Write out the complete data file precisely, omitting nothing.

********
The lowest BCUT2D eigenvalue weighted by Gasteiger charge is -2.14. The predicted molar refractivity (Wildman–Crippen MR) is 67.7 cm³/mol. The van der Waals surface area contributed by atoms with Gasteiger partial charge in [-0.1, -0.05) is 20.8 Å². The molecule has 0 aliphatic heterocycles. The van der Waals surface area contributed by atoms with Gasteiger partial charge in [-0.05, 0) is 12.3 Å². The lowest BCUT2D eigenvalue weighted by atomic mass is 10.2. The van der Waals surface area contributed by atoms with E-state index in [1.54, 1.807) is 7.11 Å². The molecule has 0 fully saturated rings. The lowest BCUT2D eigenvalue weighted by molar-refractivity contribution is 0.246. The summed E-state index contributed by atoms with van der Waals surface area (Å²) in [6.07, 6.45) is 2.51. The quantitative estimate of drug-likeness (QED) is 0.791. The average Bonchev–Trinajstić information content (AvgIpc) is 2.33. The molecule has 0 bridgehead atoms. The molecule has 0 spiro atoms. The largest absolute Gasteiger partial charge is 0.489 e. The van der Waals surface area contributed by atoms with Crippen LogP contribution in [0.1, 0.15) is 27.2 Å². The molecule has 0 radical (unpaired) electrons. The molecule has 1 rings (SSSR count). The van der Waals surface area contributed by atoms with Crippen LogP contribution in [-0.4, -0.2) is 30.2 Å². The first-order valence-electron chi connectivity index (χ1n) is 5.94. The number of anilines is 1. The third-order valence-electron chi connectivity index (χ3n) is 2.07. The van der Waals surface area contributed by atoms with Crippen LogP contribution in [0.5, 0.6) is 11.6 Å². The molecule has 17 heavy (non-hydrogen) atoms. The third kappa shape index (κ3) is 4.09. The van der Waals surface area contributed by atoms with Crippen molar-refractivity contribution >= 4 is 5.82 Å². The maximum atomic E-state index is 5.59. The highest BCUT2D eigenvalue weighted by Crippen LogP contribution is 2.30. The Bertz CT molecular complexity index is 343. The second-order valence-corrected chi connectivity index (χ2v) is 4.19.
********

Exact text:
The lowest BCUT2D eigenvalue weighted by Gasteiger charge is -2.14. The predicted molar refractivity (Wildman–Crippen MR) is 67.7 cm³/mol. The van der Waals surface area contributed by atoms with Gasteiger partial charge in [-0.1, -0.05) is 20.8 Å². The molecule has 0 aliphatic heterocycles. The van der Waals surface area contributed by atoms with Gasteiger partial charge in [-0.05, 0) is 12.3 Å². The lowest BCUT2D eigenvalue weighted by atomic mass is 10.2. The van der Waals surface area contributed by atoms with E-state index in [1.54, 1.807) is 7.11 Å². The molecule has 0 fully saturated rings. The lowest BCUT2D eigenvalue weighted by molar-refractivity contribution is 0.246. The summed E-state index contributed by atoms with van der Waals surface area (Å²) in [6.07, 6.45) is 2.51. The quantitative estimate of drug-likeness (QED) is 0.791. The average Bonchev–Trinajstić information content (AvgIpc) is 2.33. The molecule has 0 bridgehead atoms. The molecule has 0 spiro atoms. The largest absolute Gasteiger partial charge is 0.489 e. The van der Waals surface area contributed by atoms with Crippen LogP contribution in [0.1, 0.15) is 27.2 Å². The molecule has 0 radical (unpaired) electrons. The molecule has 1 rings (SSSR count). The van der Waals surface area contributed by atoms with Crippen LogP contribution in [-0.4, -0.2) is 30.2 Å². The first-order valence-electron chi connectivity index (χ1n) is 5.94. The number of anilines is 1. The third-order valence-electron chi connectivity index (χ3n) is 2.07. The van der Waals surface area contributed by atoms with Crippen LogP contribution in [0.5, 0.6) is 11.6 Å². The molecule has 17 heavy (non-hydrogen) atoms. The third kappa shape index (κ3) is 4.09. The van der Waals surface area contributed by atoms with Crippen molar-refractivity contribution >= 4 is 5.82 Å². The maximum atomic E-state index is 5.59. The highest BCUT2D eigenvalue weighted by Crippen LogP contribution is 2.30. The Bertz CT molecular complexity index is 343. The second-order valence-corrected chi connectivity index (χ2v) is 4.19.